Friday, May 15, 2009

The 3-Day: Fundraising ...

Hello, would-be and first-time 3-Day walkers!

This is the third in a series of 3-Day-related posts based on what you might want to know about this 60-mile adventure, which is actually much longer, when you add up all the miles you walk when you train. You are training, right? FYI, my post about training is here. What's that? You haven't signed up yet? Well, get crackin'! There's still time to register. And FYI again, my post about registration is here.

But for those who are already well along in the 3-Day process, now is the time that you're fundraising. And unless you have a very rich uncle or some other such benefactor, you probably haven't hit your $2,300 minimum yet. (I haven't either.)

And let's face it: In this economy, raising money seems like a Herculean task.

But it's not.

Yes, there may be more challenges than in years past – I had two supporters bow out this year, each of whom have contributed $250 in the past, so whoosh!, there went $500 I was able to count on before – but "challenge" ≠ "impossibility."

You just have to get more creative.

This year, I ordered business cards through for next to nothing. My digital camera wasn't happy, trying to capture the type on the cards, but you can get an idea of what I did. (I opted for text on the back for a small fee, but you can skip it, of course.)



The 3-Day web site has "cards" that you can print out and fill in with your information to hand out, too.

Often, when you ask people for contributions – and note that I call them "contributions," not "donations"; I think people react differently to being asked to contribute something versus being asked to donate something – they feel as though they need to contribute a great amount or nothing at all.

And while more is certainly better when it comes to raising money to find a cure for breast cancer, we're all aware that the economy is taking a toll.

But people haven't stopped spending money entirely.

The 3-Day web site has plenty of ideas for fundraising, but here are a few quick take-aways:

- Remind would-be contributors that contributions start at $5. Ask your caffeine-addicted friends and family to skip one weekly trip to Starbucks for a month – just four visits – and contribute that money to the walk instead. They can brew coffee at home or take advantage of the office coffee on those days. (These days, many offices buy Starbucks to brew, anyway.)

- Ask local business owners if they'll agree to contributing part of a day's take to your fundraising effort, either a percentage of the day's total or a fixed per-sale amount.

- Remember that you never know who your angels are. Here's something you can do right now to jump-start your fundraising effort: Go through your e-mail address book and pick 10 people (or 7 people or 5 people or whatever makes sense for you) who weren't part of your original e-mail solicitation and ask them for contributions.

I do this every year and without fail, at least one of those people contributes. One year, within minutes of sending out such a mini-blast, my e-mail chimed and when I checked my mail, I saw that someone had made a contribution.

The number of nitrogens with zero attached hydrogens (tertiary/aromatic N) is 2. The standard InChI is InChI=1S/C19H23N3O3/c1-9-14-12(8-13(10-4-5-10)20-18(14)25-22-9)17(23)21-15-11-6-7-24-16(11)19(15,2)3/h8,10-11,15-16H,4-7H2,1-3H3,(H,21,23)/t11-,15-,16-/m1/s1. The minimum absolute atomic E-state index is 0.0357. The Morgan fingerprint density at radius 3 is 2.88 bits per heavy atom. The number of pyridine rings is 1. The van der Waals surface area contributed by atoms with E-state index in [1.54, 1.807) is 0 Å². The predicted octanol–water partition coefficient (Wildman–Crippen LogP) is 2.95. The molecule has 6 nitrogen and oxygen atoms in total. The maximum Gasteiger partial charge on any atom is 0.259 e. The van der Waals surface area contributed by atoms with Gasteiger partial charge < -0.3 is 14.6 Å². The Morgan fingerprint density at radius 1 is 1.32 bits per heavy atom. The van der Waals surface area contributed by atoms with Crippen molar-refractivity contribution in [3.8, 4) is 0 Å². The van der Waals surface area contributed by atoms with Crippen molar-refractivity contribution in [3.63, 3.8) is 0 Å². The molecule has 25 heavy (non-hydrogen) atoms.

I clicked through and gasped when I saw that someone I had worked with on a project a few months earlier had contributed ... $300!

I wrote to him immediately to thank him, and he replied that his niece had recently passed away, not from breast cancer but from another form of the disease, and his contribution was one of the ways he was honoring her memory.

You never know who wants to support your effort until you ask.

I know it might feel very foreign to some of you to ask people to contribute. Even after doing events for many years, I'm still not entirely comfortable with it, either. It's just not part of my makeup. But I remind myself that breast cancer touches everyone's lives, directly or indirectly, and that many, many people want to contribute.

Will everyone say "Yes" to your request? No. But many will. Fundraising is a numbers game. Keep asking.

And then make it as easy as possible for them to contribute. The online tool is as easy – and safe – to use as any e-commerce site, but for those who might not have a computer or who might be hesitant to put their credit card information online, I print out donation forms for them and fill in everything but the amount of their contributions. I also address an envelopes for them and stamp them (with a breast cancer stamp, of course). That way, they can easily submit their contributions, or I can do it for them if they mail the checks to me.

Of course, you already know to thank your contributors, and the web site enables you to keep track of your contributors and whether or not you've thanked them. Personally, I jot a e-mail (from my personal e-mail account, not from the 3-Day site) to each contributor as soon as I receive word of their contribution, and then I follow that up with a handwritten thank-you note, too. People like to receive mail that's not of the junk or bill varieties.

Opportunities abound. People are generous by nature. Put the two together and you'll meet – and exceed – your goal.


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